Needed a mechanism to avoid Jadeja-like cases
‘I hate Ravinder Jadeja. He’s betrayed Rajasthan Royals’, wrote a Rajasthan Royals fan on my facebook account. ‘Jadeja should be banned for longer’, wrote another. I felt bad for him, writes Aakash Chopra.india Updated: Feb 21, 2010 23:07 IST
‘I hate Ravinder Jadeja. He’s betrayed Rajasthan Royals’, wrote a Rajasthan Royals fan on my facebook account. ‘Jadeja should be banned for longer’, wrote another. I felt bad for him.
No doubt, he should have been penalised but I think the fine is just a deterrent, not the solution. Jadeja’s story didn’t come as a shock to me but I was surprised that no one else saw it coming.
A lot of players faced a similar situation in the first Indian Premier League (IPL) when they were found negotiating with other franchisees. Back then, they were let off with a stern warning.
Strangely, it was never considered an issue.
But ever wondered why players didn’t take the deal with their franchisees seriously? Well, it wasn’t just plain foolishness. Perhaps, we missed a story there.
Let’s take the case of boxer Vijender Singh.
Apparently, he signed a rather odd contract in which he agreed to share 60% of the money with the agency. It was a long contract with no option to walk out. Mind you, it isn’t just the newbies who’ve succumbed to the pressures. Big guns like Sourav, Zaheer, Laxman, Bhajji too have had their share of unpleasant trysts with legal modalities.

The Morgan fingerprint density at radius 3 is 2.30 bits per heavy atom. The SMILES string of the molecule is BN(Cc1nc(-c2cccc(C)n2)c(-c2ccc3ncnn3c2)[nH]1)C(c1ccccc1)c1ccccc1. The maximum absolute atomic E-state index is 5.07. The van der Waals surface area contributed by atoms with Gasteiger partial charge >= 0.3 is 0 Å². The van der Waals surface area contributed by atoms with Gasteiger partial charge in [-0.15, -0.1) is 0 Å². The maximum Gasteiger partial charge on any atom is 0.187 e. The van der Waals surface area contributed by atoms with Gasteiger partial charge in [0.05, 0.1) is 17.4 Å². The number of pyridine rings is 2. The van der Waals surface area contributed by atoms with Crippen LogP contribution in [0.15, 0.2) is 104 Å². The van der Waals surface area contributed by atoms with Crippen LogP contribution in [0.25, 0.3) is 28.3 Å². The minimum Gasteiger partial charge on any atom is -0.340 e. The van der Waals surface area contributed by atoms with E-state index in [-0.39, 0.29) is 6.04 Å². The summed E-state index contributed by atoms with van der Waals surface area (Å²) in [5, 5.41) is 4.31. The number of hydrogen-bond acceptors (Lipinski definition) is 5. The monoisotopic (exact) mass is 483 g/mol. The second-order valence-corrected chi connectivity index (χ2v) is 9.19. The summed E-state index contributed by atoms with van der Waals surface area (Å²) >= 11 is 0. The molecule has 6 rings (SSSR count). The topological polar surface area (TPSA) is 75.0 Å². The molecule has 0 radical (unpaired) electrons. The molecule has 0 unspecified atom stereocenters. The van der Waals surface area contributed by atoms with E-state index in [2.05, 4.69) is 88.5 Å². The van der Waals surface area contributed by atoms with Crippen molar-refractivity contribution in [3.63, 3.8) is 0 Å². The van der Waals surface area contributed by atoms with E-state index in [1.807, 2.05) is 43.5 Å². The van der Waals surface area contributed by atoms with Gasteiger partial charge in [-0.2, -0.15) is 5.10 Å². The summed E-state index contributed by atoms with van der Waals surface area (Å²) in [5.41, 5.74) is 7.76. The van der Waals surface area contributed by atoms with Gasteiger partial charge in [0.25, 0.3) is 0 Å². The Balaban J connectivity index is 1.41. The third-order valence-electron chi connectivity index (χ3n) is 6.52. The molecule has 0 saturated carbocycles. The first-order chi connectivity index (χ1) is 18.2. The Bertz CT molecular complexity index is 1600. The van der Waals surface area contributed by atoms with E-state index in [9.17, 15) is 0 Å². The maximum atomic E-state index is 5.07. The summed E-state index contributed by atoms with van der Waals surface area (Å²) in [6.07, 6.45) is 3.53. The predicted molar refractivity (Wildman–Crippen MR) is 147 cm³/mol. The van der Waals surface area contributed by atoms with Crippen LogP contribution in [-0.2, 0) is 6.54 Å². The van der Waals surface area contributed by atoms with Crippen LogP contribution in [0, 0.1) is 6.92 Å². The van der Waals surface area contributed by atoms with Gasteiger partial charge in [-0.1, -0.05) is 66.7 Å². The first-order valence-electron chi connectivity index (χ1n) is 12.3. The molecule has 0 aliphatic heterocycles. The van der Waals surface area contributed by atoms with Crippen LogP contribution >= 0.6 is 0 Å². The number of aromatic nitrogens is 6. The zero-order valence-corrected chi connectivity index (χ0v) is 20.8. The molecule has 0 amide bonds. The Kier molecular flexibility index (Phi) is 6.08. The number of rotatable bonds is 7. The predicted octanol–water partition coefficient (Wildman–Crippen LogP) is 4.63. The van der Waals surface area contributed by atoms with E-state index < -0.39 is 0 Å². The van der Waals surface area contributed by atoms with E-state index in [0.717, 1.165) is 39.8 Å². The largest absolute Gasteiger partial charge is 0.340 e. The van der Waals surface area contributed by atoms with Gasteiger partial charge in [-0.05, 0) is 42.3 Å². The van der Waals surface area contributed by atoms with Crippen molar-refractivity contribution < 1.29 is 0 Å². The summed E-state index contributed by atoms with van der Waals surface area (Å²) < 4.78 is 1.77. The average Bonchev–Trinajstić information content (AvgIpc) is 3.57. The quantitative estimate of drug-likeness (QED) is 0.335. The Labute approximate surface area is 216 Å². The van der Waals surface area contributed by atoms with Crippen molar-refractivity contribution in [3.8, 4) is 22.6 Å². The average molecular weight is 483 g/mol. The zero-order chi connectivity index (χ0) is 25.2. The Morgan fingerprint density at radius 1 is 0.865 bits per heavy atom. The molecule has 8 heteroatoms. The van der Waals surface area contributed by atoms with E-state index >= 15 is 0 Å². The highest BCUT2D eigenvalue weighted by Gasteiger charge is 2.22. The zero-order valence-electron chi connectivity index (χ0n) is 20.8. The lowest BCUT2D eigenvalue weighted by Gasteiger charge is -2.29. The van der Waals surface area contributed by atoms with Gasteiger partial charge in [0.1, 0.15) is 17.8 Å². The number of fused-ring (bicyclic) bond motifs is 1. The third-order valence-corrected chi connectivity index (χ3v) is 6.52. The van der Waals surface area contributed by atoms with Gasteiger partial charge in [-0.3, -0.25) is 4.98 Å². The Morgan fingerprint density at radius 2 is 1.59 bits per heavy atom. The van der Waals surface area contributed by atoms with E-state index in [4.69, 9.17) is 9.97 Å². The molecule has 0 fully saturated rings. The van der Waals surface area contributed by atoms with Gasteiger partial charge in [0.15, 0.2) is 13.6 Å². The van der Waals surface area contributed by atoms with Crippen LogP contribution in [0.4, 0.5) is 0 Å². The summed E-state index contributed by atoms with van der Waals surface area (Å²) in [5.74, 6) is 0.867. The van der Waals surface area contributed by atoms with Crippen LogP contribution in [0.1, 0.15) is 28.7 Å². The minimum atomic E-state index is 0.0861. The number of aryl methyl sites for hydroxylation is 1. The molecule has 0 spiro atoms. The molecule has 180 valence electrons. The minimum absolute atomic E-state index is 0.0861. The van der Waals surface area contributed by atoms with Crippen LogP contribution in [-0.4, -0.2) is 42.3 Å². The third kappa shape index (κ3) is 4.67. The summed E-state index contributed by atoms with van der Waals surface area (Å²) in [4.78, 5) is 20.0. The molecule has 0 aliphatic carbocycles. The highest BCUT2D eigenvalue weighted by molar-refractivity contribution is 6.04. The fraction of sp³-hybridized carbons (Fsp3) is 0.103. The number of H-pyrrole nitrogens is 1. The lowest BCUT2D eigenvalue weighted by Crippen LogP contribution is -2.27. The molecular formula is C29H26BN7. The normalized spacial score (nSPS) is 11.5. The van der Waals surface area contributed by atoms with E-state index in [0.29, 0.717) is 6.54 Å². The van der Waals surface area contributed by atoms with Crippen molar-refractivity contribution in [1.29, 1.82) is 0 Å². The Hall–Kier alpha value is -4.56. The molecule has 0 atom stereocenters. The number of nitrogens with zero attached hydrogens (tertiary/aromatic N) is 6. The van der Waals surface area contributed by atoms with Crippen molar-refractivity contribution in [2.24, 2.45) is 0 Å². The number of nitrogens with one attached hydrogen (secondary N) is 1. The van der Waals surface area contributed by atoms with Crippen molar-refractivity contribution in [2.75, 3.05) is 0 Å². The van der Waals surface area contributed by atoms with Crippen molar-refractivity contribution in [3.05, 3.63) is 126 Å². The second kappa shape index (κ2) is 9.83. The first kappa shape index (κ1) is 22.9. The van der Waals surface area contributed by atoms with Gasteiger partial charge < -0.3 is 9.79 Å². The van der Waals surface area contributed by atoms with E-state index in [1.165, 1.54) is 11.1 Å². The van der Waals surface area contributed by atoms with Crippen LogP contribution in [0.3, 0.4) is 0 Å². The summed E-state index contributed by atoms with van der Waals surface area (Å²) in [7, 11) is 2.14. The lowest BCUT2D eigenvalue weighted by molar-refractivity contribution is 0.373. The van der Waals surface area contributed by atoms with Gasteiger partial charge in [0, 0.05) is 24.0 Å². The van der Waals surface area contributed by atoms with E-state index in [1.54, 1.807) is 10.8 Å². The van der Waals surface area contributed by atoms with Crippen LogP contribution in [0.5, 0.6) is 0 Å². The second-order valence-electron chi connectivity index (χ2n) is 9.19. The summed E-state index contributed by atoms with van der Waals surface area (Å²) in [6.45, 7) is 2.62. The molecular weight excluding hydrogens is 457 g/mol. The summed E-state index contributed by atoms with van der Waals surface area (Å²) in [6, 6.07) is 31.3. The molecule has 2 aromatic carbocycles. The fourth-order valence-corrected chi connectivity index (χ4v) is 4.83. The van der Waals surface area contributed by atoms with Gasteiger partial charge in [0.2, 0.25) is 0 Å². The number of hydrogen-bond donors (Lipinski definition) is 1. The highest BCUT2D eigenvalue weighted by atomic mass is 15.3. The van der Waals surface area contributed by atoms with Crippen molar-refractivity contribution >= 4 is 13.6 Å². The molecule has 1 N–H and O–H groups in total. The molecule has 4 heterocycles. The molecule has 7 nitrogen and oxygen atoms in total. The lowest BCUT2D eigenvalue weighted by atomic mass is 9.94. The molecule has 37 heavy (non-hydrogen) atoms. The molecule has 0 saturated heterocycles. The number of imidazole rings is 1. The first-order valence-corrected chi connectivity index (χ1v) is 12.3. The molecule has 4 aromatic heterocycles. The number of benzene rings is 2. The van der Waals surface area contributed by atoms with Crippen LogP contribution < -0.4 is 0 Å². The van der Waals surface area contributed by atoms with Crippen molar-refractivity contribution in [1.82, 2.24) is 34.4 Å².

What troubles me is this — ‘Why did Vijender agree to such obscene terms?’
Well, as kids when you go to an academy the only thing you learn are the nuances of the game and not how to find the right agent or how to deal with the media. But the moment you graduate to the next level, you’re exposed to a world of a different kind. There are better bowlers and batsmen to deal with as also agents/managers and IPL scouts if you perform even moderately.
With cricket becoming mercurial in nature, the insecurities loom large on players. And the agents cash in on just that. A rosy picture is painted and a world, hitherto unseen, is promised. Would you then blame these teenagers or 20-somethings for falling for it?
Even the Board officials have aired concern over the priorities of the younger lot. Add to this the danger of success going to a player’s head.
Are the young players equipped to deal with these non-cricketing issues? My answer is a firm no.
These players need professional help. We need a mechanism in place that would reach out to these kids and teach them how to deal with the media, how to choose the agent, how to honour a contract and above all how to set your priorities right.
Such mechanism would not only avoid Jadeja-like cases but also empower players to deal with the over-the-top criticism Jadeja has been subjected to.